Yes the K3S and the FTDX5000 are both in the same leage yet a K3S fitted with the same filtering as the Yaesu cost much more these days, over a kilobuck more for RX numbers which would only differ by a little in a lab test so why is Elecraft have to post on there site to compare a $3K++ radio to a list price $1500 radio. Icom has done the same thing they did with the early K3 intro but they don't option you to death like Elecraft plus the radio feels like its built not that cheap plastic feel of the K3. I think that the Electraft sales have been dropping off by a huge amount cause of what the 7300 offer's for suck a low price. The receiver is allot better than many more expensive rigs out today that cost more, the TX audio is some of the best I have seen plus have not heard of bad audio coming out of any 7300's I have heard on the air. For many who have a average station like a tribander plus wire's the receiver in the 7300 is more than capable so tell me does that K3S for more than double the price for there basic K3S going to place any more contacts into the log than a 7300 will in most average equipped station. The answer is no cause most of the operating is S&P with some runs when the band gets really open and you would be surprised that many of these average stations are still using FT1000MP series radio's and not just 7300, now you ask yourself why cause these radio's they can listen to for hours on end and dont make your ears bleed.
The Elecraft regime is slowly coming to an end, they are way overpriced today, option the crap out of you, you don't really build it like the ole Heathkit cause the boards are already assembled and tested so you just become the mechanical assembler so its not really kit building, for the cost they still feel cheap and to place a K3S next to a FTDX5000 is like placing chop meat next to top cut tenderloin steak. You can easily take the IF out of the 5K and get a big spectrum scope if needed, its DSP and NR is better than the K3 series rigs and at this time many of the Yaesu radio's DSP and NR systems rival some of the best one Icom has had for a while, hell if you dont like the size of the 7300 even the FTDX3000 would do as well for a main SSB station with some activity in CW and these are under $1600 new with the 5K up around $3600-3800 new loaded. Sorry I don't see the value for the K3S plus its only a matter of time that SDR radio's are going to clean the K3S rigs clock, clearly Electraft's market share is rolling down hill and I am surprised at suck a low blow on there web site against the 7300. Ham's are buying a 7300 for backup/DX pedition style travel radio and using either one of the Flex, Yaesu 5K's or if there pockets can afford it IC7851's for there main station big rig. It used to be guy's would buy a K3 for home and travel with it cause it was light and small and had decent RX but the 7300 has taken a big bite out of there sales in this department.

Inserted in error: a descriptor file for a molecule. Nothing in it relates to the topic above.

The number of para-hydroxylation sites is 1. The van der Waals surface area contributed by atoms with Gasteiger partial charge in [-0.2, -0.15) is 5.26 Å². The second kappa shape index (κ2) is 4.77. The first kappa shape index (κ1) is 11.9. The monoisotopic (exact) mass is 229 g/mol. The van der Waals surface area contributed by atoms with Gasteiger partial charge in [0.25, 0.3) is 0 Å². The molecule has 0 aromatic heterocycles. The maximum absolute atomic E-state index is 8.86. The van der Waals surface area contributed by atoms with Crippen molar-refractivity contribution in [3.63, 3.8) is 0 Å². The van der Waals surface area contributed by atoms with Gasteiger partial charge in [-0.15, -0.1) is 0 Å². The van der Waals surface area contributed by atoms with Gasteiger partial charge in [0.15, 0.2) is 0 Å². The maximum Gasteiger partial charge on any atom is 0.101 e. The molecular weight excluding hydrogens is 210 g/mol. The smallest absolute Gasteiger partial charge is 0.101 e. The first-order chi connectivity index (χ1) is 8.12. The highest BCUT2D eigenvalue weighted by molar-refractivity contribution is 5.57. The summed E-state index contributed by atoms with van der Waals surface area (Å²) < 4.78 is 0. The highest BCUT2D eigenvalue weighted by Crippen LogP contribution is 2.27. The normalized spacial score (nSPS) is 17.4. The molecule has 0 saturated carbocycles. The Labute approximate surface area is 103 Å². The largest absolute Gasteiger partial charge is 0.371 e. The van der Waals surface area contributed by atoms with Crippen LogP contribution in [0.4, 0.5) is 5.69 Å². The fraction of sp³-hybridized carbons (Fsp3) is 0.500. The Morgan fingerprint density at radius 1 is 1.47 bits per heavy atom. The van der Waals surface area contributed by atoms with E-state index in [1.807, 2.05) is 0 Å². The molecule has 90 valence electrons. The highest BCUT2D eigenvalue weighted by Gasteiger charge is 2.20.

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KE2TR
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« Reply #13 on: August 29, 2017, 01:20:38 PM »

BTW I did own a K3, 590 and the FTDX3000 all around the same time plus had use of a FTDX5000 as well. My personal selection would be the 5000 first, the 3000 second, a close runner up would be the 590 and last would be the K3 and this was back three years ago before the 7300 was introduced. I did keep the 3000 and that at the time was a price VS performance but given today it might be a different call cause I feel the 7300 would be close to the 3K but if I wanted a second radio for the shack I would go to the 7300 plus I could travel with that radio as well.
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KE4KY
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« Reply #14 on: September 01, 2017, 01:47:21 PM »

Lots of good radios out there, and plenty of gently used bargains on the market as well. Some of the bashing of particular brands really comes across as childish and juvenile. You bought a radio you didn't like it....who cares! You felt like you paid too much money for a rig....seems like that is your fault for not making an informed choice or for not knowing what you wanted in the first place.

In radio, as in thousands of other pursuits, some tools of the trade do serve a purpose and are better suited for the different tasks that one may choose to do. One size does not always fit all, and that goes for ham radio as well.

Sometimes, one might get in over their head when not researching the product they are buying or without some A.I.S. time in front the rig they may want to buy. When that happens, the blame goes to the purchaser due to their ignorance (true meaning of the word) regarding the operational aspects of the platform. It's like buying a Corvette then bitching about how much the tires are going to cost when it comes time for a new set.

Back to the topic at hand....

Can one contest with a 7300? The answer is "yes."

Is it a contester's radio? The answer is "no."

Just look at the money the contest mega-stations could save (or re-pocket) if they would just sell all their high dollar radios and buy $900 used 7300s. Just say'n.
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Glenn KE4KY - Ham since 1975